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Monday, December 1, 2008

The Asia Triangle

I'd like to call your attention to our latest theme issue over at World Politics Review, the Asia Triangle. In three deep analysis pieces (M.K. Bhadrakumar on India here, Jing-dong Yuan on China here, and Arif Rafiq on Pakistan here), we examine the balance of power on the South Asian subcontinent between India, Pakistan and China, and how that might impact the emerging consensus calling for a "regional approach" to turn the tide in, and ultimately stabilize, Afghanistan.

We've had this feature in development for a while now, and last week's attacks in Mumbai obviously underscore the importance of getting this right. To do so, we should start by accepting that we understand as a "regional solution" might not be the same thing as what the region understands as a "regional solution." It also seems obvious that any effort to address India-Pakistan relations has to include China, for a variety of reasons that the three pieces make evident.

Cross-posted to World Politics Review.

Posted by Judah in:  China   India   Pakistan   

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Wednesday, September 17, 2008

Pakistan and the Bush Doctrine

Yesterday, I linked with arithmetic snark but without comment to TX Hammes' Small Wars Journal post on the broadening of the Afghanistan War into Pakistan. It's a very important piece, because it points out the danger of seeing Pakistan exclusively through the lens of our own tactical needs in Afghanistan, while ignoring the fact that for Pakistan, managing the Taliban in Afghanistan or its own tribal areas is part of the broader strategic calculus of its rivalry with India. Hammes argues that until we develop a strategy for handling this broader regional architecture, our efforts in Afghanistan (which he also characterizes as lacking a coherent strategic framework) will only put pressure on the Pakistani government without resolving the problem.

That problem tends to be formulated Stateside as a failure of the Pakistani civilian government to rein in the rogue elements of the military and ISI intelligence agency that play the Taliban and the U.S. against each other in order to hedge against India. Today, Arif Rafiq at the Pakistan Policy blog fills in the contours of what's at stake in the civilian-military turf war:

Zardari lacks the legitimacy and power with which to assert himself over the military.† While the Pakistani public supports the cessation of the ISIís political role, there is no support for tying the organizationís hands in other matters.† If pressed by Zardari, Gen. Kayani would be forced to enter the political realm, against his will, because of civilian excess.† Zardari should be wiser and focus on his self-proclaimed mandate of roti (bread), kapra (clothing), and makan (a home).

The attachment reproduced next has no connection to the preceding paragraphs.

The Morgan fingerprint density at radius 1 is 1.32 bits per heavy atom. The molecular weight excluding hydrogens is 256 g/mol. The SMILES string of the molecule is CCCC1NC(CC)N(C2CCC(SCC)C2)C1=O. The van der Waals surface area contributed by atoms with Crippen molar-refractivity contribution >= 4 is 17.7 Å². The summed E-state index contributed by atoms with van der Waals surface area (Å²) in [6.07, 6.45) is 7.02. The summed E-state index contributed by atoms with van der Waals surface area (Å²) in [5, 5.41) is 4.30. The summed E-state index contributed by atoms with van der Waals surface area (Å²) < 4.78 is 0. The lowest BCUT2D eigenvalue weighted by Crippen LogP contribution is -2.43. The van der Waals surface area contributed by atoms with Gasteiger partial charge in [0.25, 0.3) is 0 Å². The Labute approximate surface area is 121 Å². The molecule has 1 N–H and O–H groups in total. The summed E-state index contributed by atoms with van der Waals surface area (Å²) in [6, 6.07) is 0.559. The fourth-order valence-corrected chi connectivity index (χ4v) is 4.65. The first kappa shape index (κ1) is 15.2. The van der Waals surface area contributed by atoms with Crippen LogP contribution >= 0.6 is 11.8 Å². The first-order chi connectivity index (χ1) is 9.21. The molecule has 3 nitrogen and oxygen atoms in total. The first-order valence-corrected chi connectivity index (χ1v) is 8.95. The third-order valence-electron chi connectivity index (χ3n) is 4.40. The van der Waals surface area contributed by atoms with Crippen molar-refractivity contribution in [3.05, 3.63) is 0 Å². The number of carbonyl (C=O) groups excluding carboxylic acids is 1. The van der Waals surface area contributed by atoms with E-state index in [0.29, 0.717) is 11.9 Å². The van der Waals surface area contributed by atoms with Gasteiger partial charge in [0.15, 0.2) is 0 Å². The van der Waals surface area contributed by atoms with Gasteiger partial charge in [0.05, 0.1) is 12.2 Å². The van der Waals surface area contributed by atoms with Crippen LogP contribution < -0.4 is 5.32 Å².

And so, Gen. Kayani is delineating the parameters of acceptable discourse on Kashmir, and at a broader level, Pakistanís national security issues. Gen. Kayani has given the civilians free reign over non-security matters.† He has, however, drawn a line in the sand.† The civilians cannot pass the line of control into his own domain.† Given Zardariís consolidation of power and the absence of checks and balances upon him, a foolish press against the military would compel that institution to intervene, making his presidency the shortest in Pakistanís history.

Hammes points out the dual nature of our Afghanistan mission and the lack of strategic integration between NATO nation-building efforts and American counterterrorism efforts. He doesn't say so explicitly, but the fact that the needs of the former are increasingly leading the latter to target the Pakistani tribal areas makes it clear that the Casus Belli that initially led us to invade Afghanistan has essentially jumped the border. There's been some discussion lately about what exactly the Bush Doctrine is. But the question is increasingly becoming, Does it apply to what Hammes reminds us is "a nuclear-armed nation with 170 million people"?

Cross-posted to World Politics Review.

Posted by Judah in:  Afghanistan   India   Pakistan   

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Thursday, April 24, 2008

The Big Three

If it weren't for all hell breaking loose in the Middle East, the tectonic shifts going on in South Asia would probably be the decade's storyline. As it is, they still might be. In addition to China's rise and India's emergence, there's also all sorts of movement towards warmer relations between the region's traditional rivals that could smooth the way for further growth. Pakistan-India relations, while still prickly and marked by tit-for-tat missile tests, are more cordial than they've ever been. Same goes for China-India relations.